Despite the agricultural gross domestic product (GDP) growing at an impressive 6% last year, a 4% growth target for the 11th Plan (2007-2012) is not only ambitious but impossible to meet, said Abhijit Sen, Planning Commission member. Sen, who was recently appointed to head a committee on forwarding trading in commodities, said he is happy that the government is refocusing on agriculture.
But, he said, “4% is very tough. Even the good decades have had 3.5% growth. The steady rise in public investment that has happened in the past three years will start showing an impact only three years from now. I’m certain that it will cross 3%... beyond that, we have many convergence problems.“
A number of new initiatives will be put firmly in place this year, such as a horticulture mission, fisheries board, a pulses technology mission and a rainfed area authority, Sen said in an interview just days after the Budget. A major reshuffling of schemes was also on the cards, with some old schemes being replaced with the new ones. The outlay could effectively go up by another Rs7,000 crore as part of “what the finance minister called Budget B”, Sen said.
Sen also said sugar exports might be allowed due to the glut in domestic sugar market. He agreed that tariffs on agricultural commodities were quite high. But, before having a trade policy in commodities, it was important to have a good tariff policy, he added.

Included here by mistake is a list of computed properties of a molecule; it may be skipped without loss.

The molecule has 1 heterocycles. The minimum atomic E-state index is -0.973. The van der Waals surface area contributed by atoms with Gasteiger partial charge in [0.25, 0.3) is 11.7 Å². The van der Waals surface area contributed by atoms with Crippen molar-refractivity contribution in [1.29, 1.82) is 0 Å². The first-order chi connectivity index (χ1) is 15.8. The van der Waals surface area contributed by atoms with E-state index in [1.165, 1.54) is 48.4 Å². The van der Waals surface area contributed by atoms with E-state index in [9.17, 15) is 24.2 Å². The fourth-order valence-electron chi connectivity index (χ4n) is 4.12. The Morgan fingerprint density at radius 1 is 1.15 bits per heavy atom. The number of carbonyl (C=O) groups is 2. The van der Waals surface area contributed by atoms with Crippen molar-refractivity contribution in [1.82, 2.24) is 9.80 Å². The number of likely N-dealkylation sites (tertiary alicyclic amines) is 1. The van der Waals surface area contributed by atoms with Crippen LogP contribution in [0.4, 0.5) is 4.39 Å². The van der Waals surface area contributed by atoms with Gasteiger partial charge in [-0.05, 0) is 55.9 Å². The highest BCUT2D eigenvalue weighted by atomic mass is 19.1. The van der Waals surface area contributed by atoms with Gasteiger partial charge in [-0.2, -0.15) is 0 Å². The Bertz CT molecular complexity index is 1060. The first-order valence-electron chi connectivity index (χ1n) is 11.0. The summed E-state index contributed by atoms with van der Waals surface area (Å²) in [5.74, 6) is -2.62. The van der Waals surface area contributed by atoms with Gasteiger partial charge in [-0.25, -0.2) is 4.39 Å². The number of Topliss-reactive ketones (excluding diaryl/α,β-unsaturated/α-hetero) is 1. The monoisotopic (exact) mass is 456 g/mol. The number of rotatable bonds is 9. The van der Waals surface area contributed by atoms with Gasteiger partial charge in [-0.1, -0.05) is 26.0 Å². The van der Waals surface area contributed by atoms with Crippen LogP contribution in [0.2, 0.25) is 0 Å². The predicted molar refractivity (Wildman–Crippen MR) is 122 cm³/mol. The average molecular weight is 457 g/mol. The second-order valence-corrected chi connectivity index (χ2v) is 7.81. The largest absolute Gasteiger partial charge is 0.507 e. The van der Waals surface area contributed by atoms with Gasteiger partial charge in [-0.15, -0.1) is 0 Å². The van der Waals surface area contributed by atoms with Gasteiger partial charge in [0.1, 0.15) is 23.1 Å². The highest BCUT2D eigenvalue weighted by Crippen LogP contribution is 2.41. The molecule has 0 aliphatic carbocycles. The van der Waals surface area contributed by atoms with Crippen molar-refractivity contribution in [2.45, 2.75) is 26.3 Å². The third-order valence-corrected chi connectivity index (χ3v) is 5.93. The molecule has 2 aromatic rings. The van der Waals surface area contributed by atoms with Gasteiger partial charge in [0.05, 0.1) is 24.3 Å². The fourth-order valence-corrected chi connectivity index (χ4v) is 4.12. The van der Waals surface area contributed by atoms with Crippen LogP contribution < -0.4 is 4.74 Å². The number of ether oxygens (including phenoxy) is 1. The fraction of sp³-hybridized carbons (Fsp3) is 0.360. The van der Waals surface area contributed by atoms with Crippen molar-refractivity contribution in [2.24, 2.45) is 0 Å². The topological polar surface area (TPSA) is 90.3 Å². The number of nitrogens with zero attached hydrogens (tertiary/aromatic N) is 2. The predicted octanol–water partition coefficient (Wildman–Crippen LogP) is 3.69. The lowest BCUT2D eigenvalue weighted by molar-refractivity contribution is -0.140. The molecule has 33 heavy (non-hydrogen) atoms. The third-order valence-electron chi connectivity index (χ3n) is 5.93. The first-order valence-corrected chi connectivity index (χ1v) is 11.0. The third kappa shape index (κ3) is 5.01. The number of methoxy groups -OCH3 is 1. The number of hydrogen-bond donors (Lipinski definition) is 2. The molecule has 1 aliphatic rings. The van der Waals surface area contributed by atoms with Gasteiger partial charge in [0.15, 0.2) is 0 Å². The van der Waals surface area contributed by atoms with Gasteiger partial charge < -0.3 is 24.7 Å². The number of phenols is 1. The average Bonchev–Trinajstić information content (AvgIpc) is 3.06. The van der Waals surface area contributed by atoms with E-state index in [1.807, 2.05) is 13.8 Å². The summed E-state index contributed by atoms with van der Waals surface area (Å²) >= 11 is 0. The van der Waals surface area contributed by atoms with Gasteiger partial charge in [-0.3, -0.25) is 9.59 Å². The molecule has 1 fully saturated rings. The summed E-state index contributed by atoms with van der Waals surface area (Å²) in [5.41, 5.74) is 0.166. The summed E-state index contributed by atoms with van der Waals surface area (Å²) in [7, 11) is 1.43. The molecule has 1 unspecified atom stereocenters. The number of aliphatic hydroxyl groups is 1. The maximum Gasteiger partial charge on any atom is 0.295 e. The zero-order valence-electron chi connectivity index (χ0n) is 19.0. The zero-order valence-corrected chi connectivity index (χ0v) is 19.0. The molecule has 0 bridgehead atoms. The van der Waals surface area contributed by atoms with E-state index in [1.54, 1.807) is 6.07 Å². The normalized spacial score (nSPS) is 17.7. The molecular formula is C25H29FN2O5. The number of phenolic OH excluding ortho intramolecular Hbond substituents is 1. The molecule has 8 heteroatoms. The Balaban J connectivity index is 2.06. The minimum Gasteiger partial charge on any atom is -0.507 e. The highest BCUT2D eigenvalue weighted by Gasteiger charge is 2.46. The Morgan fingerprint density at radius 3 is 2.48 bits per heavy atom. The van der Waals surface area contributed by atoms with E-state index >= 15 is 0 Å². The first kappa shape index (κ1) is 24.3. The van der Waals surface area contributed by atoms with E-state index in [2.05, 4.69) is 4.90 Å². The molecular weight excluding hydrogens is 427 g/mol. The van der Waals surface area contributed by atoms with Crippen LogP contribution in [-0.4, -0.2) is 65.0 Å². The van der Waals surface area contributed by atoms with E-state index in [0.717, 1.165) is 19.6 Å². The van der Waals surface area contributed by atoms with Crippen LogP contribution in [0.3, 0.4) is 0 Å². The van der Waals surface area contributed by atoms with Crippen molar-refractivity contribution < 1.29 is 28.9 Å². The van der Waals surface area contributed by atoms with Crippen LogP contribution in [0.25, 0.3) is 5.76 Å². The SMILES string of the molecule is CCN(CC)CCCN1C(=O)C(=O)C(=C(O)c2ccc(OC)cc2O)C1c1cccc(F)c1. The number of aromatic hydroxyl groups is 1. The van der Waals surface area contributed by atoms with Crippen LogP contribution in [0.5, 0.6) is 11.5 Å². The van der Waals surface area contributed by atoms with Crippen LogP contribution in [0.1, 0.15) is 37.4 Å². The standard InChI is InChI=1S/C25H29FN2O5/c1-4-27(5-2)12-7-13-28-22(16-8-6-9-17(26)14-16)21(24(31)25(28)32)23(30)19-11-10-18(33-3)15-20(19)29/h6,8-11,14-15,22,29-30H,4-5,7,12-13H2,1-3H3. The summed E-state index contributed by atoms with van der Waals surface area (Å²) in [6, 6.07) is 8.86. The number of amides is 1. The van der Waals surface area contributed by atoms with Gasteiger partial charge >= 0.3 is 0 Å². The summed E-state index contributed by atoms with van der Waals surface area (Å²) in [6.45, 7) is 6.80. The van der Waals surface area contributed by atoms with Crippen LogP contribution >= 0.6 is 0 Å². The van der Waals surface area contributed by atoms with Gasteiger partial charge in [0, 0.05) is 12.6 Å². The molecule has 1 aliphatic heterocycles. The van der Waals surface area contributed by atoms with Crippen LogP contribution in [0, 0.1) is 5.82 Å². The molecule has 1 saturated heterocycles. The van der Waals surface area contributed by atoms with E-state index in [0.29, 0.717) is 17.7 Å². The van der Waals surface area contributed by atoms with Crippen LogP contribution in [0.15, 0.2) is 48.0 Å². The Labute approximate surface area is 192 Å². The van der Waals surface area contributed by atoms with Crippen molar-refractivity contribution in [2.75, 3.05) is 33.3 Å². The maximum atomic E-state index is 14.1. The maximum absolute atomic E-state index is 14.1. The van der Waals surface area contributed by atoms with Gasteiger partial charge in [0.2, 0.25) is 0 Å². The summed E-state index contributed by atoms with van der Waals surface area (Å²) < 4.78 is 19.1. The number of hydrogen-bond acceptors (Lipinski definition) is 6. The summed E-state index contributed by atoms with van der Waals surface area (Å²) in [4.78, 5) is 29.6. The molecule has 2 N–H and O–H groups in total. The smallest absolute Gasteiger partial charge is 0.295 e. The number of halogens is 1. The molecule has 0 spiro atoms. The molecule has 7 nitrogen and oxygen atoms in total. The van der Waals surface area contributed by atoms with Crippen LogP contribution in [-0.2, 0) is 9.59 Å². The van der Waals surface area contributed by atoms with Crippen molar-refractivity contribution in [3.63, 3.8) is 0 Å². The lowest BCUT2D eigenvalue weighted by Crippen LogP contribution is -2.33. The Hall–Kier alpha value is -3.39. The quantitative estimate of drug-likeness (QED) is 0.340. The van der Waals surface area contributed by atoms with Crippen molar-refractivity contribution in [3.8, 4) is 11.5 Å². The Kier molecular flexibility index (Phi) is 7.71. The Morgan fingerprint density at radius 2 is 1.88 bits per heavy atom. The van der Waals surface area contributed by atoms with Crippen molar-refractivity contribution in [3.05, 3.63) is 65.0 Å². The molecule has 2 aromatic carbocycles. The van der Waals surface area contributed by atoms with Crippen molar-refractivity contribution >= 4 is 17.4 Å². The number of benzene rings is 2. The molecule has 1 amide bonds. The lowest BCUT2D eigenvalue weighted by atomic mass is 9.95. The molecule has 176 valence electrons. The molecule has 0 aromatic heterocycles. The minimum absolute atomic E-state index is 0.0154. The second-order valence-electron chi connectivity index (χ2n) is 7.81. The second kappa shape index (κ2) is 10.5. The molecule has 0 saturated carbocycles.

“The question is ‘can we have an aggressive, timely and responsive tariff policy, which responds promptly to global situations?’ We can’t, because any change has to go through three-four ministries and by that time, the problem is over,” the Plan panel member said.
Sen said that while the Centre had failed in irrigation so far, it was now the job of the states to take up irrigation projects sincerely. It was clear that Central investment would not be enough. “Most of what goes through the ministry of agriculture is a actually a lot of subsidies,” Sen said.
Despite the need for reforms in agriculture, Sen felt that food security must remain a primary goal for the government. “One can talk about not having self-sufficiency in foodgrain as a goal anymore, but how can we neglect food security,” he asked, especially since the markets were still not national in nature. “Try going into the market for anything more than 10 million tonnes at one go, you won’t get it.”
Although poverty has not gone down significantly, Sen said there has been a definite shift of jobs from agriculture to other sectors. The overall pressure on agriculture to feed more than it possibly can, therefore, is declining.